When frequent political candidate Chris Young died, he left behind a valuable campaign website

He also left behind a something that no one could have predicted would suddenly become so valuable: his campaign website, wheretovote.com.

The domain, which his wife now owns, used to redirect users to Young’s Facebook page, and is now broken. But in a year where the coronavirus pandemic has created so much uncertainty around voting in next month’s election, political strategists say it’s a shame that a website that could have been used for a good cause – like encouraging people to vote – is blank. And they say a sale of the domain could have fetched a small fortune from advocacy groups or even candidates for office.

“It’s common practice to direct multiple sites like this one to a voter information platform,” said Michael Halle, a former senior advisor to Pete Buttigieg’s presidential campaign. “It would be great to have this one in the arsenal.”

Unlike the conventional candidate who purchases a campaign website with his or her name in the URL – current Providence Mayor Jorge Elorza uses ElorzaforMayor.com, for example – Young created wheretovote.com on March, 6, 2002, according to domain records. He ran for Providence mayor for the first time that year.

Young initially used the URL to redirect to a GeoCities website that included campaign positions on issues like crime, taxes, education, and affordable housing. In 2006, when he attempted to run for US Senate, lieutenant governor, and mayor all at the same time, the website included an American flag background and the slogan, “Campaign for Justice.” In more recent years, he used his campaign website to advocate for taxing Brown University and posted pictures of his wife and daughter.

Young, who described himself as an electrical engineer and media consultant, remained a fierce anti-abortion advocate right up to his death. He died while driving

Sen. Ernst’s Dem challenger seen backing Black Lives Matter group, despite no position on campaign website

EXCLUSIVE: Theresa Greenfield, the Democrat challenging Iowa Sen. Joni Ernst for her Senate seat, has admitted to supporting the Black Lives Matter organization in a video obtained exclusively by Fox News, even though her campaign website made no mention of her thoughts toward the group.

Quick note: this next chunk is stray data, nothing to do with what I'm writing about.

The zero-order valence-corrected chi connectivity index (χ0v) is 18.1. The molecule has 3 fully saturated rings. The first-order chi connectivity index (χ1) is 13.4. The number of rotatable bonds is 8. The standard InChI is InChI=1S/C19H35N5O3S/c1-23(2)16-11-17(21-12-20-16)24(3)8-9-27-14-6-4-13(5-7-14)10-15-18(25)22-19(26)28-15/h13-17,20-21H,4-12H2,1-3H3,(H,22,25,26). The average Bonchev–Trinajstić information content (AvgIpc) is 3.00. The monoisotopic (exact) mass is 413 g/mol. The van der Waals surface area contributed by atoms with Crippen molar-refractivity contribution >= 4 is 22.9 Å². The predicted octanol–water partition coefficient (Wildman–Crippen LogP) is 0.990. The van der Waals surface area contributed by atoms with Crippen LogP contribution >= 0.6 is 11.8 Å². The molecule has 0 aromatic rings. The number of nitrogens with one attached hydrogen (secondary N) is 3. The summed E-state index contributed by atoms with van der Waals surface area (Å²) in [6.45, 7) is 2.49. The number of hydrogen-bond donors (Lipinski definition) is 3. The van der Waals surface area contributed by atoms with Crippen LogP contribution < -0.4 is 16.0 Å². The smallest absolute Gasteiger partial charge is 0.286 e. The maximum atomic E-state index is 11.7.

Greenfield previously has backed the movement and activists peacefully protesting, but had kept relatively quiet about the organization, which has courted controversy in the past.

“Yeah,” Greenfield said in a video shot in Des Moines on Sept. 17 by media watchdog Accuracy in Media while shaking her head in the affirmative when asked if she supported the BLM organization.

“I don’t know if there’s any reason it doesn’t appear on the website,” she said when asked why the words “Black Lives Matter” did not appear on her campaign’s website. “Let me take a look at it, ’cause I talk about it all the time.”

IOWA REPUBLICAN FILES FEC COMPLAINT OVER ‘DARK MONEY’ GOING TO SEN. ERNST’S DEM RIVAL

Greenfield’s husband, Steve Miller, added that she has “been working with all the Black leaders” across the state. He said Republicans were “using that law-and-order thing and we know all about that bull—-.”

Campaign staffer Brittan Ostby also confirmed Greenfield supported BLM.*

The Greenfield campaign did not immediately respond to Fox News’ request for comment. 

Black Lives Matter has pursued controversies in the past. Among them: Co-founder Patrisse Cullors described fellow organizers as “trained Marxists” in a newly surfaced 2015 video, and the group apparently deleted a page on its website that called for changes to “the Western-prescribed nuclear family structure requirement” in favor of “extended families and ‘villages’ that collectively care for one another, especially our children, to the degree that mothers, parents, and children are comfortable.”

Matthew Bruce, the leader of the organization in Iowa,

Hilton Inspires Travelers to Make New Memories with the U.S. Launch of Insights-Driven Global Marketing Campaign

Research Reveals Travel Is the Most Frequently Recalled Happy Memory, And Nearly Two-Thirds Say They Plan Trips to Create Memories with Family and Friends

Hilton has announced the U.S. debut of “To New Memories,” its first global marketing campaign since the onset of the COVID-19 pandemic. The insights-driven initiative reflects consumers’ desire to reconnect with the people and places they love. The campaign comes on the heels of a new survey uncovering that travel memories are some of the happiest memories of consumers’ lives (89% of survey respondents), suggesting that most Americans (188 million) would say they are experiencing a travel memory deficit. The results also revealed the optimism and desire consumers have for traveling again soon, a feeling that is reflected in the new campaign and new Hilton packages and promotions.